It is important to note that one proposal from the Task Force simply conflicts with existing law. The proposal deals with “diversion of seized assets.” Wikipedia notes a seized asset “…typically applies to the alleged proceeds or instruments of crime.” The full description can be found at this link.
The Task Force had called for the proceeds of these seizures to be allocated to “Community Based Restorative Groups or, alternatively, community service organizations.” According to the city, the stipulation of how these moneys are allocated is restricted by the law that established the seizure program and under this law the Task Force proposal would not be allowed.
The Council determined that the detailed Task Force proposal for a civilian review board required further research and review. [JK: The relevant text in the report can be found on in Appendix A beginning on page 84] The Council resolution accepted the establishment of a civilian review board but required as part of the implementation the appointment of a committee to craft the language that would create the review board. The Council was concerned that the investigative function of the board needed to withstand potential legal challenges. This decision generated strong objections from the speakers at the meeting.
The resolution established a timeline for its committee in order to address the concerns about accountability.
The Council’s draft resolution of their response to the Task Force’s recommendation stated:
Civilian Review Board
With regard to the Task Force’s recommendation to implement a Civilian Review Board, the City Council recognizes that there has been history and debate surrounding this issue. The City Council further recognizes that many cities in New York State have implemented some version of a Civilian Review Board, some with great success and others with limited success. Additionally, the City Council recognizes that there may be legal, union, City Charter, and implementation concerns that limit the Council’s ability to implement a Civilian Review Board.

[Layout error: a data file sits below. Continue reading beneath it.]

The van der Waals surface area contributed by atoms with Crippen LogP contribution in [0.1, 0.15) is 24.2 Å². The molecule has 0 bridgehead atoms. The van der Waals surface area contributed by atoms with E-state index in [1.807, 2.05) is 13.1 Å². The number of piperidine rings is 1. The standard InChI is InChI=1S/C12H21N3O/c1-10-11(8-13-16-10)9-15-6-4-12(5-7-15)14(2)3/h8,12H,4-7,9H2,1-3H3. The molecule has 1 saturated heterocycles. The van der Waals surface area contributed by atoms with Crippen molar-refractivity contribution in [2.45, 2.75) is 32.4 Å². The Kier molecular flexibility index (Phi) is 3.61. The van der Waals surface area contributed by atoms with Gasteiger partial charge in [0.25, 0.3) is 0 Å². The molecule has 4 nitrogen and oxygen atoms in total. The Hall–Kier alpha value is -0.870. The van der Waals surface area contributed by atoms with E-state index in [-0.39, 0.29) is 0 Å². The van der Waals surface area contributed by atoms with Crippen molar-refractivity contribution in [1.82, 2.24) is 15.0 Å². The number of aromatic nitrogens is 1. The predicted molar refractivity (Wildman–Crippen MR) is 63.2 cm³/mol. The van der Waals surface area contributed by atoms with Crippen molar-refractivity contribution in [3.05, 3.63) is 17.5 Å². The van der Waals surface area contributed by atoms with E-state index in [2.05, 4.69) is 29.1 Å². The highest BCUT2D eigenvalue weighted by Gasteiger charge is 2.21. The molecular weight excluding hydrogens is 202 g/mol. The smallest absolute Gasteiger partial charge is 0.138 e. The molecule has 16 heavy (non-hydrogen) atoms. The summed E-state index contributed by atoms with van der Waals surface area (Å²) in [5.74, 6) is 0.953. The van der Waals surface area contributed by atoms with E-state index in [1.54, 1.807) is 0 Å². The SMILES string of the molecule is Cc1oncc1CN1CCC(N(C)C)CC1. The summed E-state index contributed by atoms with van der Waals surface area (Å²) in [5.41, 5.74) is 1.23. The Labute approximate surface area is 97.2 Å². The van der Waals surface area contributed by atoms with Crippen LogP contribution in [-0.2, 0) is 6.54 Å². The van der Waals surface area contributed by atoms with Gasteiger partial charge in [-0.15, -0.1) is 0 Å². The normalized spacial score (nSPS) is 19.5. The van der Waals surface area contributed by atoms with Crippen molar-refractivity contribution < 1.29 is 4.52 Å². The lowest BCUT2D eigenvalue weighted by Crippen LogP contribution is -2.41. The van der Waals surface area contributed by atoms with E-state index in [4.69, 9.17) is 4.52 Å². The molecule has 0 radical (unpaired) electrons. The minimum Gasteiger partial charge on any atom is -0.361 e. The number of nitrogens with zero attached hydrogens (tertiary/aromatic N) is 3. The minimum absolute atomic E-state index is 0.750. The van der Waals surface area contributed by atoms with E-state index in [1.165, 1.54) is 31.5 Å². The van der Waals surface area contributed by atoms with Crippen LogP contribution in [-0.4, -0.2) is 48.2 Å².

Accordingly, the City Council approves the Task Force recommendation to
develop a Civilian Review Board in principle while calling for an evaluation period of the potential legal, union, Charter and community elements that could impact the ability to adequately develop a Civilian Review Board. The review period shall be outlined in the implementation plan and may include, but is not limited to, legal review of NY Civil Service Law and due process rights by the City Attorney and external legal counsel, negotiations with the police union, evaluation of collective bargaining concerns, benchmarking against other cities successes and failures relating to implementation, and finally, the specific process, scope and limitations of the Civilian Review Board. The review will also assess the funding requirements.